A Conservative government with Nicky Morgan as secretary of state gives some chance of stability to allow schools to implement changes already in the pipeline

In the National Governors’ Association (NGA) manifesto published a year ago we called for a period of stability, the most called-for request by our members – governors and trustees across England. A Conservative government with Nicky Morgan as secretary of state gives some chance of this happening.

Although governor responsibility for school budgets is often overlooked by commentators, school governors are eminently qualified to advise on school funding. The next few years are going to be a torrid time for school finance, but let’s not generalise – it will be far more taxing in some parts of the country than others. The last government was not brave enough to tackle the underlying problem of funding disparities, which mean schools in some counties are down to their last penny while others, particularly in the big cities, are building up surpluses. The government must not shy away this time.

It’s going to be a torrid time for school finance

Fundamental reform of capital funding allocations is also required, or we will see more and more school buildings crumbling. And we are greatly worried about sixth-form funding; if we keep on the same trajectory, schools will struggle to offer a broad curriculum.

Any funding reform needs to continue ensuring that poverty and other disadvantages are taken into account, and the NGA breathes a huge sigh of relief that the Conservatives have committed to retaining the pupil premium. This dedicated funding for pupils from poor families has revolutionised the way school leaders and governing boards are held to account for improving the lot of these children.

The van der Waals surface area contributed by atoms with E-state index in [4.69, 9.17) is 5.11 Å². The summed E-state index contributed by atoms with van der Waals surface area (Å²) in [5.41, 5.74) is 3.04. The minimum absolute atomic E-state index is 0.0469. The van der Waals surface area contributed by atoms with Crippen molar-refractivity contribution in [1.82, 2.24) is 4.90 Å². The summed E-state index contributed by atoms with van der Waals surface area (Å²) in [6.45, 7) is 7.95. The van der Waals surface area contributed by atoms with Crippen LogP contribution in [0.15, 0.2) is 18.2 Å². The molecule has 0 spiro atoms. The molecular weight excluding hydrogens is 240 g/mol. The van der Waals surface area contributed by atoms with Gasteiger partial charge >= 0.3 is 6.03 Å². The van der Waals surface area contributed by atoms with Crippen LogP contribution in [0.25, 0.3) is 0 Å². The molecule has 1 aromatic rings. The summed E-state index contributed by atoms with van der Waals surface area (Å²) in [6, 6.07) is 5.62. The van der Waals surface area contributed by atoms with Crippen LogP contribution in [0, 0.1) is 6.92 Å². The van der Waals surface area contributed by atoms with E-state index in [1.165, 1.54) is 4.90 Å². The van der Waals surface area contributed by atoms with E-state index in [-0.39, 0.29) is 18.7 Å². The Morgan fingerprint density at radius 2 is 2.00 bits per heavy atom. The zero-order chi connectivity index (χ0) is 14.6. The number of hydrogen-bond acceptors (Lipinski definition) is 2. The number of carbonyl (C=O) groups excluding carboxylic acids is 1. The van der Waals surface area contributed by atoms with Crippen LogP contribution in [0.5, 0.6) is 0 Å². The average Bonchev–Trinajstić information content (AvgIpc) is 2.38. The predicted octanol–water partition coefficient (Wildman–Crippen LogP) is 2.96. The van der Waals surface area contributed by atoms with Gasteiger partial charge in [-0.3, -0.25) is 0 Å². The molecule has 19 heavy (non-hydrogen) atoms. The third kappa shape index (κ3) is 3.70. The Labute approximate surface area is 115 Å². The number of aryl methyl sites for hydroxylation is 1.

It is, however, a real possibility that we will not be able to find a good teacher for every class and we have real concerns about the mechanisms for ensuring the right number of good school places exist in the same places as the children. We can’t be frittering money away on extra places where they are not needed.

Clearly regional school commissioners are here for the duration, no doubt becoming even more powerful players. But there will need to be more of them if they are to make a difference. Currently they often firefight in schools that have already plunged into chaos. We need a system where this happens less often as schools become resilient places that can set their own vision and deliver it.

NGA has always taken the view that no particular school structure guarantees success. Most independent evaluations of the academies movement show that while some are examples of successful turnarounds, it isn’t a panacea. It has also been shown that in struggling schools, academy conversion can distract from the important job of improving teaching and learning. Consequently we are concerned at the government’s pledge to make all requiring improvement schools become academies.

There is also a pragmatic question of where academy sponsors will come from. Multi-academy trusts, particularly smaller ones, are wary of taking on additional challenging schools as the reality of the responsibility sinks in. Capacity is not elastic and school improvement can’t simply be done as a Monday afternoon add-on.

On the upside, this Government gets school governance. It is the first administration in a long time, perhaps ever, to really understand a governing board’s place in the complicated world of holding the school system to account. Credit must be given to Lord Nash for promoting the importance of having capable governors in every school, and we will continue to make the case for insisting upon volunteers being trained before they take up this crucial responsibility.

The recruitment of willing and able volunteers is no easy task. Of course we welcomed the Conservative manifesto pledge to make volunteering for three days a year a workplace entitlement for employees in large companies and the public sector. The Inspiring Governors Alliance set up last year to encourage volunteering also needs to have some seriously senior profile if it is going to get sufficient traction, especially in those parts of England where it is most difficult to recruit. The prime minister himself would do well to lend his voice to the cause.